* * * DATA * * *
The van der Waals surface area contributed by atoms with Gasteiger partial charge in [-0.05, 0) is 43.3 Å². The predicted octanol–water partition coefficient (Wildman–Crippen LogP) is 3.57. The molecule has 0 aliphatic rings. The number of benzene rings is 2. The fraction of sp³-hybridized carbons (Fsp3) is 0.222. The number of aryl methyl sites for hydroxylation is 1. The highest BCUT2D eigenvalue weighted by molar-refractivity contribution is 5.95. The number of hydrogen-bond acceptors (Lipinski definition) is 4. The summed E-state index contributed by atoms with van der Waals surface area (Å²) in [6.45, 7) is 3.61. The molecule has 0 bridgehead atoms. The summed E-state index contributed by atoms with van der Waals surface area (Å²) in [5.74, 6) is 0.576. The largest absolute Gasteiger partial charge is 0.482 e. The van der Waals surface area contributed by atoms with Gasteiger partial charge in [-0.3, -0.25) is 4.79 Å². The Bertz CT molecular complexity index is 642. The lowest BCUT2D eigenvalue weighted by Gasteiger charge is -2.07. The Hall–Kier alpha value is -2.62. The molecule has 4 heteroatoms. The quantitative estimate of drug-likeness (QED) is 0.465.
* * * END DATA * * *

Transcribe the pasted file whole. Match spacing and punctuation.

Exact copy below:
The van der Waals surface area contributed by atoms with Gasteiger partial charge in [-0.05, 0) is 43.3 Å². The predicted octanol–water partition coefficient (Wildman–Crippen LogP) is 3.57. The molecule has 0 aliphatic rings. The number of benzene rings is 2. The fraction of sp³-hybridized carbons (Fsp3) is 0.222. The number of aryl methyl sites for hydroxylation is 1. The highest BCUT2D eigenvalue weighted by molar-refractivity contribution is 5.95. The number of hydrogen-bond acceptors (Lipinski definition) is 4. The summed E-state index contributed by atoms with van der Waals surface area (Å²) in [6.45, 7) is 3.61. The molecule has 0 bridgehead atoms. The summed E-state index contributed by atoms with van der Waals surface area (Å²) in [5.74, 6) is 0.576. The largest absolute Gasteiger partial charge is 0.482 e. The van der Waals surface area contributed by atoms with Gasteiger partial charge in [-0.3, -0.25) is 4.79 Å². The Bertz CT molecular complexity index is 642. The lowest BCUT2D eigenvalue weighted by Gasteiger charge is -2.07. The Hall–Kier alpha value is -2.62. The molecule has 4 heteroatoms. The quantitative estimate of drug-likeness (QED) is 0.465.